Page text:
Juan Sebastian Ochoa, musician and researcher at the University of Antioquia, is not calm. “The discourse is ambivalent: they say a lot that they will agree and talk, and that the project is under construction, but they do not show any documents or talk,” he told EL PAIS. That the Venezuelan model is only an input does not leave him alone, nor does he insist on building the system instead of focusing on strengthening the PNMC. “In other words, we don’t understand anything, and we continue on high alert,” he says. Daniella Cura, a musicologist and art curator, agrees that some trust has been lost between the Ministry and concerned artists. “They always say that this is done with us but they do not summon us, and I am outraged that they ignore us when we have given them many respectful arguments; we have opened a debate at the height and they do not answer us, ”says her Cura.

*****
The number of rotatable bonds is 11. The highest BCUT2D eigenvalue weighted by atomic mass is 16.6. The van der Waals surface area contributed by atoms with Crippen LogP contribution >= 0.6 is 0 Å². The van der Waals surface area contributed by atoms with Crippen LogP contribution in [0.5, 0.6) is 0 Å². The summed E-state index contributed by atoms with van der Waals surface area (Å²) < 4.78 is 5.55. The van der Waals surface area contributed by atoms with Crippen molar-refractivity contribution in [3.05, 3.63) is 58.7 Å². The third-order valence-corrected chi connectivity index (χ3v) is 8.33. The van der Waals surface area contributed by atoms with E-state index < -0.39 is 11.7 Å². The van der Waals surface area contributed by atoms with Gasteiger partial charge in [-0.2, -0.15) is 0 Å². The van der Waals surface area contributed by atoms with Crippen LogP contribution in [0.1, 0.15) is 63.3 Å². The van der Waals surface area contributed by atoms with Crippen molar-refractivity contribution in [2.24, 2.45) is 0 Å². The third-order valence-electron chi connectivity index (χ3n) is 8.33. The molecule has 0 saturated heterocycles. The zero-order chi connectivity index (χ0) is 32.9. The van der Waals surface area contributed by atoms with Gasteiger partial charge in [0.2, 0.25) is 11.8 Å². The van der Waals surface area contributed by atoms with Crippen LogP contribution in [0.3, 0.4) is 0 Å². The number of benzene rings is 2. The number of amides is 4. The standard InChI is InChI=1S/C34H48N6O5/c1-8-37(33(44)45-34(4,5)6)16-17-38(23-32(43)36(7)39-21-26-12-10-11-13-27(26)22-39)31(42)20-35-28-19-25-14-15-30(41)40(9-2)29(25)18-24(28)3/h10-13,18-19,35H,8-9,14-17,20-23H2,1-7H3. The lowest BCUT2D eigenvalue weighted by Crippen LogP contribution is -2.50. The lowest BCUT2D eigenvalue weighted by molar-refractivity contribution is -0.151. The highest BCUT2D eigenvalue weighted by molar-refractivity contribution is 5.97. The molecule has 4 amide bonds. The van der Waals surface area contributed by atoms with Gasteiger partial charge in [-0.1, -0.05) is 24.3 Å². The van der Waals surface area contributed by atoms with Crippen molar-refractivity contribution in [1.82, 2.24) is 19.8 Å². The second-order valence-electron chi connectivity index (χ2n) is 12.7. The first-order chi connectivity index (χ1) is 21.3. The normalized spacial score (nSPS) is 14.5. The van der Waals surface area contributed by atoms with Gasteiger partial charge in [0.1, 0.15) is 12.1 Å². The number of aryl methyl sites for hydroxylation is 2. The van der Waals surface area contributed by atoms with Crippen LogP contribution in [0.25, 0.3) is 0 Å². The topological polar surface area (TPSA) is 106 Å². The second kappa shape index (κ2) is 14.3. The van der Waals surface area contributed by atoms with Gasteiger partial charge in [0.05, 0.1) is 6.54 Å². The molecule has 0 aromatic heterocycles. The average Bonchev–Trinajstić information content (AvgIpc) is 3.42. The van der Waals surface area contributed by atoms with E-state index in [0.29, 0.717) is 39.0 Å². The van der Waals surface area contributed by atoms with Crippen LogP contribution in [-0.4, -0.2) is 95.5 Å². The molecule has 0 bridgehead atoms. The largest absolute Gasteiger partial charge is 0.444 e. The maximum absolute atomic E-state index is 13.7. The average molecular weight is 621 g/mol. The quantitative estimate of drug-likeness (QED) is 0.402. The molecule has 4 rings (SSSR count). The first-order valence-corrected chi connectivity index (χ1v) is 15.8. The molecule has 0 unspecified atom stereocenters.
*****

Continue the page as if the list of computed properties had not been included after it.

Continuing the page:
In interviews, Zorro has said that he admires Abreu and what he built in Venezuela. C when he came to the new government, several musicians feared that he was going to propose a system of orchestras like the one in the neighboring country. In November, during an event, he was asked if he was going to impose the Venezuelan system. “There will be no Venezuelan system in Colombia,” he replied. That is why the musicians got nervous when they saw him in January learning about the Venezuelan system.

    The participation table does not have a date yet. The Ministry, directed by Ariza hand in hand with Zorro, promises in different forums that it will be the Government of musical diversity. This score about the musical future of Colombia has not yet been finished writing.